Every day we walk through our own neighbourhoods and local streets, visiting parks, friends, and businesses. We each travel the city in different ways; walking, cycling or taking public transit. What makes us feel safe as we visit friends, and businesses in our neighbourhoods? How do we get to our local coffee shop? Is there a public green space we can explore? If we feel sick, is there a nearby clinic? When we ask these questions, we consider the social determinants of health, including disability, food insecurity, access to healthcare, housing, gender, and gender identity, to name a few. All of this and more contributes to our own wellness and that of our neighbourhoods.
Join Councillor Wong-Tam this Monday, September 28 from 3 p.m. - 4 p.m. EST to learn how our municipal budget can be used to create healthy neighbourhoods. What do healthy communities look like? What do our streets look like? How can our budget reflect the needs of our neighbourhoods? In answering these questions and more, we can examine how the City of Toronto budget can impact the health, safety, and wellness of our communities.
When: September 28, 2020, from 3 p.m. to 4 p.m.
Where: Registrants will be provided with a link to watch
- Andrea Reimer Former Deputy Mayor, City of Vancouver
- Dr. Suzanne Shoush Academic physician, University of Toronto DFCM
- Paul Taylor Executive Director, FoodShare Toronto
- Susan Davies Executive Director, Gerstein Crisis Centre
- Amanda O'Rourke Executive Director, 8 80 Cities
COVID-19: Ongoing Tips to Reduce Virus Spread
As we begin to ease our public health measures, we will all be living a new normal. Our commitment must be to continue minimizing the impact of COVID-19, especially on our most vulnerable residents, while reducing negative social, economic and broader health impacts on our community. In the coming months what this means for our residents is:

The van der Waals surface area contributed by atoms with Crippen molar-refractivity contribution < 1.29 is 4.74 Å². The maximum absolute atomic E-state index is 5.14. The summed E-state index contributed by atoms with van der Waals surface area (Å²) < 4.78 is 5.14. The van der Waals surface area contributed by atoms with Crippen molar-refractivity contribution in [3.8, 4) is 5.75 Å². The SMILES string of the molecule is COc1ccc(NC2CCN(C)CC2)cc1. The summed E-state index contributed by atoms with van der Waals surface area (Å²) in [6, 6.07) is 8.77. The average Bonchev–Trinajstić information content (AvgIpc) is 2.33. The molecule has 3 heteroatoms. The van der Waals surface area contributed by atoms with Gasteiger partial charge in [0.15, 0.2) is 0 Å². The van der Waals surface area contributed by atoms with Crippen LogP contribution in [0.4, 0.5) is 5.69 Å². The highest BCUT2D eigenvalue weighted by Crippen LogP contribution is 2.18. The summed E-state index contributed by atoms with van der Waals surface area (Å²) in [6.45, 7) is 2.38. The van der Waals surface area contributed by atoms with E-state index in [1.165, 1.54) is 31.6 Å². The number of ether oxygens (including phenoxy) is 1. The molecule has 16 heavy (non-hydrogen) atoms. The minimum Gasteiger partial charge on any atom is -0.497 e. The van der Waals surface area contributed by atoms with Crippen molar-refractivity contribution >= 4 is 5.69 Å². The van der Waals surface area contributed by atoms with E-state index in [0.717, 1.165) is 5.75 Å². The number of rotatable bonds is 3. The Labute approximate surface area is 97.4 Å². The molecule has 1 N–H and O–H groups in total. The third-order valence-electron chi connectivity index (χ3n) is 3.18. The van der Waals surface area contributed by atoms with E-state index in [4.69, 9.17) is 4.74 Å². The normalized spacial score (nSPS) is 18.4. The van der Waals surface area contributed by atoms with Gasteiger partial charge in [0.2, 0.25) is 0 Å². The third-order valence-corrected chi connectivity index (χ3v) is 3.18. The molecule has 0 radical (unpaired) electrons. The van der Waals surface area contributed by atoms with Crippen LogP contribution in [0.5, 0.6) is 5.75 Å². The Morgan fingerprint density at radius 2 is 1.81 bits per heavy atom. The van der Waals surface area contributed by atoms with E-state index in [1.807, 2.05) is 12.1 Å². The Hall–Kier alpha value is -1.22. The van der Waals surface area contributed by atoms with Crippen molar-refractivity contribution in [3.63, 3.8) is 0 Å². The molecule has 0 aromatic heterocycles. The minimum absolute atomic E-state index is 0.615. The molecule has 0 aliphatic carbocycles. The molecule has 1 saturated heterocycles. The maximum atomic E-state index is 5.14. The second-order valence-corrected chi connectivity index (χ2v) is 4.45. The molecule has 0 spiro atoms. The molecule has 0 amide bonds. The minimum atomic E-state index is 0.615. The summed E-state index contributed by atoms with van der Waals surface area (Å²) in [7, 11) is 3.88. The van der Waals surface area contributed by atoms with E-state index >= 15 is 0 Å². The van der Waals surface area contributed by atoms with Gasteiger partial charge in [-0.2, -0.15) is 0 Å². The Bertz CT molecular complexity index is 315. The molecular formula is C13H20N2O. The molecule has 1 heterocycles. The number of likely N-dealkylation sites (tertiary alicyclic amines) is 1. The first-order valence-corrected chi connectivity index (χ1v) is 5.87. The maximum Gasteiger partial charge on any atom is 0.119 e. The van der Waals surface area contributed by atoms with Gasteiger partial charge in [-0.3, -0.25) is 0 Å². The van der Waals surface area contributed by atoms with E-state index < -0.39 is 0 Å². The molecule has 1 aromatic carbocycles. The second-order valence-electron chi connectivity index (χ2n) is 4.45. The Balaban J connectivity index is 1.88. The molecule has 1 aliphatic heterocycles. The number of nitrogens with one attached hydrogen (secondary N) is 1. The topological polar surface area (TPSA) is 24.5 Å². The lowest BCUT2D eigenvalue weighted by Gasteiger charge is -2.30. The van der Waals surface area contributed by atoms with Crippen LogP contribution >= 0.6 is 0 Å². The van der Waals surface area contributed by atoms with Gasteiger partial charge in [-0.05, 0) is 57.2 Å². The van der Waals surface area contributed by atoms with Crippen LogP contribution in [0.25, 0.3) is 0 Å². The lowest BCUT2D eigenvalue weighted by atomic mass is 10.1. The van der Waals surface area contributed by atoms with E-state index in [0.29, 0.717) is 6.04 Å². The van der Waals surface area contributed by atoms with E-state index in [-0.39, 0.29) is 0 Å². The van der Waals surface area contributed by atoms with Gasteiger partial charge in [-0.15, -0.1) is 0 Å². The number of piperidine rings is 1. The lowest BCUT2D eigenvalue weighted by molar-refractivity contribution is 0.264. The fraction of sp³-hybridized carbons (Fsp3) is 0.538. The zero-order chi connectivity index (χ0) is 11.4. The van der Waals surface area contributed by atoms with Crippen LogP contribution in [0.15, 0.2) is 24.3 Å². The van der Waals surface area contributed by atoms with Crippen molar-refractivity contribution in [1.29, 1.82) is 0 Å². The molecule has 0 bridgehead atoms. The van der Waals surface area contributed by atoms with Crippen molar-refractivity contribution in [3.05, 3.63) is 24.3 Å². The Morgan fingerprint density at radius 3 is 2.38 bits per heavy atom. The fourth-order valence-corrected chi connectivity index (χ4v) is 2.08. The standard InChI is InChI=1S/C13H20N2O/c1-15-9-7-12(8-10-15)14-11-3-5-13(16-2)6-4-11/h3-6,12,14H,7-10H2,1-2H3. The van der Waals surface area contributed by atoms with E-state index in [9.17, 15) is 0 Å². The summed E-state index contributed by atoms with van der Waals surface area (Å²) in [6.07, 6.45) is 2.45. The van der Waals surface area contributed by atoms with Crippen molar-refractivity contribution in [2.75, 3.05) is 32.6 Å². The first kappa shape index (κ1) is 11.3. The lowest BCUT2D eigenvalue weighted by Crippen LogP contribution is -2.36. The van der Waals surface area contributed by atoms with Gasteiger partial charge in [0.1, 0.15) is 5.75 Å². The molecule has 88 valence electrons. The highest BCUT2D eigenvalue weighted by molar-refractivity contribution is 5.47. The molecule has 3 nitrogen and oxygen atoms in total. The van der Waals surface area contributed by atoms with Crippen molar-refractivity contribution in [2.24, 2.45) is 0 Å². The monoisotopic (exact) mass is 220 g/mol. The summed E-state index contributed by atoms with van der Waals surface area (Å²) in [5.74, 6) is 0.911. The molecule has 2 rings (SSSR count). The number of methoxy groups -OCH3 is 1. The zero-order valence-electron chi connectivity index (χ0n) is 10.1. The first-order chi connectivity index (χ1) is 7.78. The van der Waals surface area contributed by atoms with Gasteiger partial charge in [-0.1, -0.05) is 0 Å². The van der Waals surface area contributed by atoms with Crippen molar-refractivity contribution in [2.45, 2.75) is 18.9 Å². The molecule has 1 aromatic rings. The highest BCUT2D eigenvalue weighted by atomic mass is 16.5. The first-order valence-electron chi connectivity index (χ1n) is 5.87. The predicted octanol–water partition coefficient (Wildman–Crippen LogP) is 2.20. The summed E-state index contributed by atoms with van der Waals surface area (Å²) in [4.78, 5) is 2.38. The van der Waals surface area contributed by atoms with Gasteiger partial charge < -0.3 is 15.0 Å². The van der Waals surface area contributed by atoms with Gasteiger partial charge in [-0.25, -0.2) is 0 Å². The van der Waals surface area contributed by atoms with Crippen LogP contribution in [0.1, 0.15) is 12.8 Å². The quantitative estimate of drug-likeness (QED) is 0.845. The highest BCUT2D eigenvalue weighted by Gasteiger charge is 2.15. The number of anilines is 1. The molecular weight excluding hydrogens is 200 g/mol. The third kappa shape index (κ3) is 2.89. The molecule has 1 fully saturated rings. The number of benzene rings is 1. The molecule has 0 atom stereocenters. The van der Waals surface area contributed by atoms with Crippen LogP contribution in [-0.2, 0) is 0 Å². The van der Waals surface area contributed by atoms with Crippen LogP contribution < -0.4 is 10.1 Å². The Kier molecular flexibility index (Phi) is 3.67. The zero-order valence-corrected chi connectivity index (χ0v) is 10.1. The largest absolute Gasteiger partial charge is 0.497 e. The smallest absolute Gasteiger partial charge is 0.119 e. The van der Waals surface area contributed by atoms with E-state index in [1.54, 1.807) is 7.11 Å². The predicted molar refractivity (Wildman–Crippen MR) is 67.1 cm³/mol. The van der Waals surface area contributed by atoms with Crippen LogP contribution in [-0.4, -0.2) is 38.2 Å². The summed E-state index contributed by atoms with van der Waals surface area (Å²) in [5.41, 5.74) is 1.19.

- Continuing to work remotely, wherever possible;
- Maintaining physical distance from people outside our household or social circle/bubble;
- Avoiding crowds and congregations in closed indoor settings;
- Wearing a cloth mask or face covering in any indoor, enclosed public spaces or where physical distancing is difficult to maintain; and
- Staying home whenever we are sick for any reason.
When you are unable to keep a six feet/two-metre distance from others, wear a mask or face covering. This includes when you are:
- In any indoor, enclosed public space;
- In elevators, common areas, waiting rooms or shopping;
- Using transit, taxi or rideshare services; and
- Sick and going to a medical appointment.
Be respectful of others who choose not to wear a mask. Some health conditions make it hard to breathe when wearing a face covering.
How to Safely Wear a Mask
Image description: Toronto Public Health infographic about how to safely wear a mask. Information on the infographic is listed below.
- Do wash your hands before putting it on and taking it off
- Do make sure it fits to cover your mouth and nose
- Do wash your cloth mask in the laundry
- Do clean surfaces that a dirty mask touches
- Don’t touch your face or mask while using it
- Don’t use masks on children under 2 or those who can’t breathe with them on
- Don’t share your mask with others
- Don’t wear medical masks, keep them for health care workers
The best protection is to stay home, keep a 6-foot distance, and wash hands often.
How to Create a Safe Social Circle
As we continue our shared fight against COVID-19, you can now establish a family or social circle of no more than 10 people who can interact with one another without physical distancing. Social circles are a way to safely expand the number of people with whom you can come in close contact. Think of your social circle as the people you can hug and touch, or those who can become part of your daily and weekly routines.
Image description: Toronto Public Health infographic about how to create a safe social circle. Information on the infographic is listed below.
To create a safe social circle, follow these five simple steps:
- Step 1: Start with your current circle: the people you live with or who regularly come into your household.
- Step 2: If your current circle is under 10 people, you can add members to your circle, including another household, family members or friends.
- Step 3: Get agreement from everyone that they will join the circle.
- Step 4: Keep your social circle sade. Maintain physical distancing with anyone outside of your circle.
- Step 5: Be true to your social circle. No one should be part of more than one circle.
City of Toronto Completes Major Construction Projects this Summer and Continues Important Work to Renew Aging Infrastructure